ver 15.5 million people worldwide have been diagnosed with COVID-19, a disease caused by the new respiratory virus, according to data compiled by the Center for Systems Science and engineering at Johns Hopkins University. The actual number is believed to be too high due to shortages tests, too many unreported cases, and allegations that some governments are hiding or underestimating the magnitude of their national outbreaks.
The United States is now the most affected country, with more than four million cases involving at least 144,308 people.
FEMA’s internal memorandum received by ABC News contains details of the new COVID-19 issues across the U.S.
In Arizona, COVID-19 patients are being transferred to New Mexico hospitals due to staff shortages and a lack of beds, according to a memo.
In Georgia, where a total of a one-day trial was last week, 85% of private care beds are used throughout the country, the memo said.
In Arkansas, the Hot Springs area reported a 198.1% increase in new cases this past week, with 145 new cases, the memo said. Many new cases are being held in the Ouachita River unit prison where there are more cases between staff and inmates.
While the U.S. continues to be the nation with the highest rates of homicide and manslaughter, some countries have “managed to control the virus,” said Dr. Maria VanKerkhove, a leading World Health Organization expert at COVID-19.
“We are seeing signs of hope. In some countries, they have been able to control the virus. The virus is marketable,” VanKerkhove told “Good Morning America” on Friday. “Even the most frustrated countries right now can change things.”
It doesn’t matter if the country is rich or poor, urban or rural, VanKerkhove said control is due to “exclusion, identification, patient care.”
“This is not the only response from the health sector. This is the whole government’s approach – which means all sectors need to be involved,” he said.
VanKerkhove also emphasized the importance of “equipping individuals to know what they can do to protect themselves from infection” – such as community identification, hand washing, wearing a mask and staying awake.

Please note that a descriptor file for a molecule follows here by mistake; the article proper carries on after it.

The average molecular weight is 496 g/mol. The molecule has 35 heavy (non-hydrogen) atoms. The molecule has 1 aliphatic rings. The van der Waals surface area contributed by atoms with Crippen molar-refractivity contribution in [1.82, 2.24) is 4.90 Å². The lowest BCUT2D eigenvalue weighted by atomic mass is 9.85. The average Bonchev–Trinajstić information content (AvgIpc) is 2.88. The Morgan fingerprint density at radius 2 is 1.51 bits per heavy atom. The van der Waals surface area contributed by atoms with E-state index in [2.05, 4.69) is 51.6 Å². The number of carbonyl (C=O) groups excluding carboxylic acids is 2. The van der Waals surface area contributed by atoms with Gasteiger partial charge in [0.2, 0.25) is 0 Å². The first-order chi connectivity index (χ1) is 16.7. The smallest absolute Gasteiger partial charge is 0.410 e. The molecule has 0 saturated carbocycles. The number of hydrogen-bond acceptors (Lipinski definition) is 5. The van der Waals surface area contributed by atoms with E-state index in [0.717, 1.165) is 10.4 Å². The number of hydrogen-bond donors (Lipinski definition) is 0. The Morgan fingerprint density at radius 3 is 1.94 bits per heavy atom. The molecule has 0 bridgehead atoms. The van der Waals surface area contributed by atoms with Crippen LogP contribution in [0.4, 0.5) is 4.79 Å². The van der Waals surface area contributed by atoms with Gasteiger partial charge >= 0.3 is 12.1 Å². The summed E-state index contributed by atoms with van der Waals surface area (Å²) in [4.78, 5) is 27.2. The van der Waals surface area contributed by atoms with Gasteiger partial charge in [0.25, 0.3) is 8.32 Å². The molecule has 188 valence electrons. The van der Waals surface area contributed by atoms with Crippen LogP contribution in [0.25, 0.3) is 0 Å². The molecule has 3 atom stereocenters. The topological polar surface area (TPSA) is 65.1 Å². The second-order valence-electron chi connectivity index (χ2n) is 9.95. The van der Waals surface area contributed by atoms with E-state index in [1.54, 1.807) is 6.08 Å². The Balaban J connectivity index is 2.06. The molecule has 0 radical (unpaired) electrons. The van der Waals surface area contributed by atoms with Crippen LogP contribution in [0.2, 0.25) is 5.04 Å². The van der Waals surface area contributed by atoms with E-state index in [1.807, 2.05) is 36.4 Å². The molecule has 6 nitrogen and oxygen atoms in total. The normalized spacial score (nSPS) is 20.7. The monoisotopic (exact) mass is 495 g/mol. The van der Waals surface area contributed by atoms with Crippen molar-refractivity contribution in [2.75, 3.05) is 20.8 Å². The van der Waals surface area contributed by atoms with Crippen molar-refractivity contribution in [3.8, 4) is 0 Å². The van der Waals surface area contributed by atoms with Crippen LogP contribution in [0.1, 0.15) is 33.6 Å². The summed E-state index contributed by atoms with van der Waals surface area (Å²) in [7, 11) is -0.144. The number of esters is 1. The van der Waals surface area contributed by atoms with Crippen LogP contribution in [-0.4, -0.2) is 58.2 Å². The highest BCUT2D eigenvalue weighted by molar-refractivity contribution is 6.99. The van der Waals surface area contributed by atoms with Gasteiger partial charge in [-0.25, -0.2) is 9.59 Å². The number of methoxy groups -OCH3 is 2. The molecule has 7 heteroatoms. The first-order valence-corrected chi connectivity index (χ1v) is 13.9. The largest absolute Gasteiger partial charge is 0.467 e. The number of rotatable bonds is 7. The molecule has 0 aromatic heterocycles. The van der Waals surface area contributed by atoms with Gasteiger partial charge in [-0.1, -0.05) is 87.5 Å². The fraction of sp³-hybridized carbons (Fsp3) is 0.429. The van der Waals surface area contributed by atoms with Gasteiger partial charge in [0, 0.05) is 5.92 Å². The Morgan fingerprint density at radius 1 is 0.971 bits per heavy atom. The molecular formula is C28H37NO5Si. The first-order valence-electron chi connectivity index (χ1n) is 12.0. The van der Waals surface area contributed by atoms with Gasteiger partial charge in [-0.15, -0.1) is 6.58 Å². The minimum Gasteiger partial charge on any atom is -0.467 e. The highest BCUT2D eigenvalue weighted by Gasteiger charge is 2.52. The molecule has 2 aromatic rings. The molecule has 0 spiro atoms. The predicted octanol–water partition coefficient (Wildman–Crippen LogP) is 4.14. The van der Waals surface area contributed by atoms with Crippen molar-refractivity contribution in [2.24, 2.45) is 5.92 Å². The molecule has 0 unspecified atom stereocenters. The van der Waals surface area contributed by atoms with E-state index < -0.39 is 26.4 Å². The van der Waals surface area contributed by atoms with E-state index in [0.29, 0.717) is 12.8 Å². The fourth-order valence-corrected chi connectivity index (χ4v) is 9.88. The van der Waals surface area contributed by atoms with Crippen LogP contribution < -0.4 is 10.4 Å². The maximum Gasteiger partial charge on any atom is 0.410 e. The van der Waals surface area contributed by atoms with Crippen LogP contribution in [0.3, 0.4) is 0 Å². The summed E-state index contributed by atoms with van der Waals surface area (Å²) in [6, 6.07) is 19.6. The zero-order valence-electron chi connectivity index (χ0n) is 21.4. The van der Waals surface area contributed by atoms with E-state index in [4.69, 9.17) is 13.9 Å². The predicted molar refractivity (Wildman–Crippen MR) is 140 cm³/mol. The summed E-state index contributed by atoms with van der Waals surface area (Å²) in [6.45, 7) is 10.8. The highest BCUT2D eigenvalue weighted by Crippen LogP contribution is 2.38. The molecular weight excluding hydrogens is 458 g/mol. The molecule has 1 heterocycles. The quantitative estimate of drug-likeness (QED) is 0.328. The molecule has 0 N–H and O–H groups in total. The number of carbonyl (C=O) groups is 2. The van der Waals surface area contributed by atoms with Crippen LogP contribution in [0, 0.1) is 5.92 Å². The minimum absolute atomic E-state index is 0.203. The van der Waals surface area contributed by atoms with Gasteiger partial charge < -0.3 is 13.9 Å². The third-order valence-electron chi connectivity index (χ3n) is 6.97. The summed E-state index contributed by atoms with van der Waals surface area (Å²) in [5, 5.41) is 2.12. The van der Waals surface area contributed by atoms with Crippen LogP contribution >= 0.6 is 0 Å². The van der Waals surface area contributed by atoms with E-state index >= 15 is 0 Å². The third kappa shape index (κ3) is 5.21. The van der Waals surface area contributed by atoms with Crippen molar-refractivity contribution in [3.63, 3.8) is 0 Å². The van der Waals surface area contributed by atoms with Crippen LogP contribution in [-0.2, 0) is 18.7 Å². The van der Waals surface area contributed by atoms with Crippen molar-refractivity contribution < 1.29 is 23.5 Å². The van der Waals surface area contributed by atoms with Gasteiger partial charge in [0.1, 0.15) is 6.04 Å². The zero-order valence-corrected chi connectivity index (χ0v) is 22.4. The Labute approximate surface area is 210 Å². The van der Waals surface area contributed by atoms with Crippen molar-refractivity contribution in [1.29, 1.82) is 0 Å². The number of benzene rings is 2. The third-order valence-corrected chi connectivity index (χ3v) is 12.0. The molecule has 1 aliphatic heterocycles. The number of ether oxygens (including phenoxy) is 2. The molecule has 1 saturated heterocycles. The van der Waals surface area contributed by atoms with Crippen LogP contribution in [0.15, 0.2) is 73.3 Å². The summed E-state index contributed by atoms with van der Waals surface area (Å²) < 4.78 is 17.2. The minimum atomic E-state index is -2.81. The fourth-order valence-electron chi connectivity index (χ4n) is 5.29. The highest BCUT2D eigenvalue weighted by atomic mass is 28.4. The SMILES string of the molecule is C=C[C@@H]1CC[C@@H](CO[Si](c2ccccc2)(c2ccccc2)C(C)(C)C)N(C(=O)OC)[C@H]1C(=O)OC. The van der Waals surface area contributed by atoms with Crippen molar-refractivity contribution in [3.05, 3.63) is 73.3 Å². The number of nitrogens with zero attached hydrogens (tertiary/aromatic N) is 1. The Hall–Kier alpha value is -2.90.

The deadly impact of the novel coronavirus continues to show no signs of slowing down in the U.S. last week, with mortality rates rising by 18.7%, according to a Federal Emergency Management Agency Memo obtained by ABC News. The death toll from the American COVID-19, as of Friday morning, now stands at 144,305.
The U.S. reported 1,039 young people dying of coronavirus on Thursday, according to the COVID Tracking Project.
A large part of the new deaths are in the south, where the number of cases and hospitalizations has been increasing for weeks. An astonishing number of cases also mean that hospital beds are in short supply in several provinces and cities.
In Alabama, the state sees many health care facilities reaching a point where the number of staff is very low, according to a FEMA memo. COVID-19 patients in Arizona are being transferred to New Mexico due to a lack of beds.
Other hospitals in Louisiana are also state-of-the-art. Centers in Lake Charles and Lafayette refer patients to New Orleans for treatment, the memo said. And in Texas, Hidalgo County for weeks has warned its hospitals that they are in good condition. The city’s crematorium, according to a FEMA memo, has a two-week waiting list. Now we rely on refrigerator trucks.
At the same time, Georgia and Kentucky saw their major daily cases in a week that saw California (157), Florida (173), and Texas (197) all reported death dates.
The Centers for Disease Control and Prevention renewed its U.S. death toll on Thursday, saying it now expects 175,000 deaths in August. 15.